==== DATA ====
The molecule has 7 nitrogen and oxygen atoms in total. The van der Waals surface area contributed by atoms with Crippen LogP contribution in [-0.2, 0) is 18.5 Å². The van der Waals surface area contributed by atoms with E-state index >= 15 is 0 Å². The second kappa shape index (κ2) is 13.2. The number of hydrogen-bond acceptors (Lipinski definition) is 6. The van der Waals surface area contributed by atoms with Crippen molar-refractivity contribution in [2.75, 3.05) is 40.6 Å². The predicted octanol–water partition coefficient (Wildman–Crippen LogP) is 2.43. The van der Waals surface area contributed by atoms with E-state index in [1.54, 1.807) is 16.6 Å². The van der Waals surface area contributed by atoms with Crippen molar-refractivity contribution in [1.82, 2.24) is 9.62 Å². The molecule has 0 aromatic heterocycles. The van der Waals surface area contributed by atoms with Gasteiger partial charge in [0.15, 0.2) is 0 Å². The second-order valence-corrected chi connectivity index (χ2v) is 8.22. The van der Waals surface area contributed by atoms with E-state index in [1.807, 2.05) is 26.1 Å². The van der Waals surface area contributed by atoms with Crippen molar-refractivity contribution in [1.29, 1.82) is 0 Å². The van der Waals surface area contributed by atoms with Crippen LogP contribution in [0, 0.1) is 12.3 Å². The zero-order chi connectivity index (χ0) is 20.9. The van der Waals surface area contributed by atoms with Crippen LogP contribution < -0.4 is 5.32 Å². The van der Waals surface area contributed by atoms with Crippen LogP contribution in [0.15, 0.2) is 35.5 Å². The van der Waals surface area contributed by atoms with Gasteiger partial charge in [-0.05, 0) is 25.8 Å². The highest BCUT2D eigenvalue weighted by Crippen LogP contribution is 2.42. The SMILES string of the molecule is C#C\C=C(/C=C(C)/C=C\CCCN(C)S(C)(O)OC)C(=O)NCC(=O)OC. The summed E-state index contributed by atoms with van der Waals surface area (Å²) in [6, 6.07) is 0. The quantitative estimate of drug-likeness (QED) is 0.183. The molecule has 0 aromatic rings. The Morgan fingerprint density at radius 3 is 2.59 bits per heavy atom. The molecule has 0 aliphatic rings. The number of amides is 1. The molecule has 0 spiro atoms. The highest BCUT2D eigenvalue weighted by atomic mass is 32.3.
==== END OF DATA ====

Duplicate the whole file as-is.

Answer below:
The molecule has 7 nitrogen and oxygen atoms in total. The van der Waals surface area contributed by atoms with Crippen LogP contribution in [-0.2, 0) is 18.5 Å². The van der Waals surface area contributed by atoms with E-state index >= 15 is 0 Å². The second kappa shape index (κ2) is 13.2. The number of hydrogen-bond acceptors (Lipinski definition) is 6. The van der Waals surface area contributed by atoms with Crippen molar-refractivity contribution in [2.75, 3.05) is 40.6 Å². The predicted octanol–water partition coefficient (Wildman–Crippen LogP) is 2.43. The van der Waals surface area contributed by atoms with E-state index in [1.54, 1.807) is 16.6 Å². The van der Waals surface area contributed by atoms with Crippen molar-refractivity contribution in [1.82, 2.24) is 9.62 Å². The molecule has 0 aromatic heterocycles. The van der Waals surface area contributed by atoms with Gasteiger partial charge in [0.15, 0.2) is 0 Å². The second-order valence-corrected chi connectivity index (χ2v) is 8.22. The van der Waals surface area contributed by atoms with E-state index in [1.807, 2.05) is 26.1 Å². The van der Waals surface area contributed by atoms with Crippen molar-refractivity contribution in [1.29, 1.82) is 0 Å². The van der Waals surface area contributed by atoms with Crippen LogP contribution in [0, 0.1) is 12.3 Å². The zero-order chi connectivity index (χ0) is 20.9. The van der Waals surface area contributed by atoms with Crippen LogP contribution < -0.4 is 5.32 Å². The van der Waals surface area contributed by atoms with Crippen LogP contribution in [0.15, 0.2) is 35.5 Å². The van der Waals surface area contributed by atoms with Gasteiger partial charge in [-0.05, 0) is 25.8 Å². The highest BCUT2D eigenvalue weighted by Crippen LogP contribution is 2.42. The SMILES string of the molecule is C#C\C=C(/C=C(C)/C=C\CCCN(C)S(C)(O)OC)C(=O)NCC(=O)OC. The summed E-state index contributed by atoms with van der Waals surface area (Å²) in [6, 6.07) is 0. The quantitative estimate of drug-likeness (QED) is 0.183. The molecule has 0 aromatic rings. The Morgan fingerprint density at radius 3 is 2.59 bits per heavy atom. The molecule has 0 aliphatic rings. The number of amides is 1. The molecule has 0 spiro atoms. The highest BCUT2D eigenvalue weighted by atomic mass is 32.3.